Essays by Carl Nelson


 The Upstairs Bath

There is talk (in some halves) of having our upstairs bath redone.  Are there wives anywhere who are not thinking of refurbishing, restoring, remodeling, or refurnishing whatever home they inhabit?

My son, meanwhile, was talking over dinner about the shower he would like installed which pours down on you like a tropical rain.  He has been following a website which celebrates the way billionaires live.  Apparently he doesn’t want to be caught flat-footed when the money rolls in.

Myself, I had a fortune cookie which once said that I “would always have enough money”.  I have hung on those words.


There are two kinds of people.  (Didn’t you know this?)  One seeks freedom by acquiring as much money as possible.  The other seeks freedom by surviving on as little money as possible.  An example would be my identical twin brothers who are retired.  One travels the country in a bus which pencils out at about forty dollars per mile, (I believe he quoted me).  The other travels the Pacific in a sailboat.

One of my fascinations has always been visualizing the smallest possible accommodation in which I could live as cheaply as possible.  (I’m not alone.  A plethora of websites cover this.)  I’d always fantasized my chosen life would be as a modern Johnny Appleseed or wandering Country Western singer – a Woody Guthrie without the politics.  In a book of columns by Charles Krauthammer, the columnist writes about a mathematician named Paul Erdos who conducted all of his life from out of two suitcases.  One suitcase held the mathematical materials he was currently working on.  The other suitcase held his clothes and incidentals.  He would travel from friend to friend, visiting with other mathematicians, working theoretical problems and died having published 1500 collaborative papers.  Mathematicians would rank themselves in terms of degrees of separation from having published with Paul Erdos.  Ah, to be a living legend.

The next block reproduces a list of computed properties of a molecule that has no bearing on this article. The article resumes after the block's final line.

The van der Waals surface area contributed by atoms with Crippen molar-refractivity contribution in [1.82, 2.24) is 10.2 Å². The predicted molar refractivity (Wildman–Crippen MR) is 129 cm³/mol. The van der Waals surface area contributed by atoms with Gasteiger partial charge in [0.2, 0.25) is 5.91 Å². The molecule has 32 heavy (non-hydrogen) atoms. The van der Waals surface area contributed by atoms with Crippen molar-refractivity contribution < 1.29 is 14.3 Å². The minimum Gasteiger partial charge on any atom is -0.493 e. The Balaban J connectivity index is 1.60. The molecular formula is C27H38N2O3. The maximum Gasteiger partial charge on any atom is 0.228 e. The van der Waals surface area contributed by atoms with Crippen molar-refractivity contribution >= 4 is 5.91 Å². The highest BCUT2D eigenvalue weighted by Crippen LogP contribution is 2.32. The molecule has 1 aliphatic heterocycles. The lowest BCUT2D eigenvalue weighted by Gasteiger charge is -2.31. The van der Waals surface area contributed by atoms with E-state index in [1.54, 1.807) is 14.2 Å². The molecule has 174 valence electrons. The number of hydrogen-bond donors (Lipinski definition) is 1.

But with time I’ve realized this sort of life probably wouldn’t have made me happy.  I enjoy staying in one comfortable spot where routine smoothes incident and I’m left my time to dream.  And I need my companions: wife, son, dog and cat.  When the two of them are off shopping or otherwise occupied, I imagine myself without them versus with them.  There is no contest.

But with all of this comes expenditures.  Sigh.  And with expenditures comes debt.  And with debt comes the need for money.  And with the need to earn comes loss of time.  You get the drift.

One of my many daydreams is that I would have been good in business or at making money.  I spent most of my adult life in Seattle, Washington, where in the late 20th century start-up millionaires were hatching like baby chicks.  Tech money was condensing out of the air.  There were so many expensive cars motoring around the suburb of Redmond you no longer bothered to gawk.

I never attracted a dime of it.  Everyone around was pulling in their limit, and I couldn’t get a bite.  In retrospect, I think a major reason was probably because I never invested.  I never put my line in the water.  You don’t make any points if you’re not in the game.

And this is why we’ll probably redo our upstairs bath.

I don’t want to be left on the bench.

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